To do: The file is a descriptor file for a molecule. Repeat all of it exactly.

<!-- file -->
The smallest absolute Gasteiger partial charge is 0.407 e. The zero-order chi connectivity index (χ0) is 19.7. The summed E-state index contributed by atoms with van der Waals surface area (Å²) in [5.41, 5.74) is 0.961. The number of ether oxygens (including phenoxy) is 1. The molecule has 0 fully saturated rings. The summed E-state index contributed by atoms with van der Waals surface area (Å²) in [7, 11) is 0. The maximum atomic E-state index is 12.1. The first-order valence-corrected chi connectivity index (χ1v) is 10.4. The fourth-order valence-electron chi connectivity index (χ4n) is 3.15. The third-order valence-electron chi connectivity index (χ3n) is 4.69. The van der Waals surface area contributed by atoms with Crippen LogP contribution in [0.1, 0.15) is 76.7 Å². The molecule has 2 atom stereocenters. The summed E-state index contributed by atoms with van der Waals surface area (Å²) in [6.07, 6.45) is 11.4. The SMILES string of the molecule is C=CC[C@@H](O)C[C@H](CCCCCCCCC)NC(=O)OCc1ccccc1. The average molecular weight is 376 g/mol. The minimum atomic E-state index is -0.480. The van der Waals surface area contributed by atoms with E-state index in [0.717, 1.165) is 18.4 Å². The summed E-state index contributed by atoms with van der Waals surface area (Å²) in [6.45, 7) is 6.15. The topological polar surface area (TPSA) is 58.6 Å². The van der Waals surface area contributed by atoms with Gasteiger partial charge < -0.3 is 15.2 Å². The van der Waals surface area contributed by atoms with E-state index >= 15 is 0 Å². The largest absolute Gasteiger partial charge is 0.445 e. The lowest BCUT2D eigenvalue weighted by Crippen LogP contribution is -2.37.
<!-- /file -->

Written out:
The smallest absolute Gasteiger partial charge is 0.407 e. The zero-order chi connectivity index (χ0) is 19.7. The summed E-state index contributed by atoms with van der Waals surface area (Å²) in [5.41, 5.74) is 0.961. The number of ether oxygens (including phenoxy) is 1. The molecule has 0 fully saturated rings. The summed E-state index contributed by atoms with van der Waals surface area (Å²) in [7, 11) is 0. The maximum atomic E-state index is 12.1. The first-order valence-corrected chi connectivity index (χ1v) is 10.4. The fourth-order valence-electron chi connectivity index (χ4n) is 3.15. The third-order valence-electron chi connectivity index (χ3n) is 4.69. The van der Waals surface area contributed by atoms with Crippen LogP contribution in [0.1, 0.15) is 76.7 Å². The molecule has 2 atom stereocenters. The summed E-state index contributed by atoms with van der Waals surface area (Å²) in [6.07, 6.45) is 11.4. The SMILES string of the molecule is C=CC[C@@H](O)C[C@H](CCCCCCCCC)NC(=O)OCc1ccccc1. The average molecular weight is 376 g/mol. The minimum atomic E-state index is -0.480. The van der Waals surface area contributed by atoms with E-state index in [0.717, 1.165) is 18.4 Å². The summed E-state index contributed by atoms with van der Waals surface area (Å²) in [6.45, 7) is 6.15. The topological polar surface area (TPSA) is 58.6 Å². The van der Waals surface area contributed by atoms with Gasteiger partial charge < -0.3 is 15.2 Å². The van der Waals surface area contributed by atoms with E-state index >= 15 is 0 Å². The largest absolute Gasteiger partial charge is 0.445 e. The lowest BCUT2D eigenvalue weighted by Crippen LogP contribution is -2.37.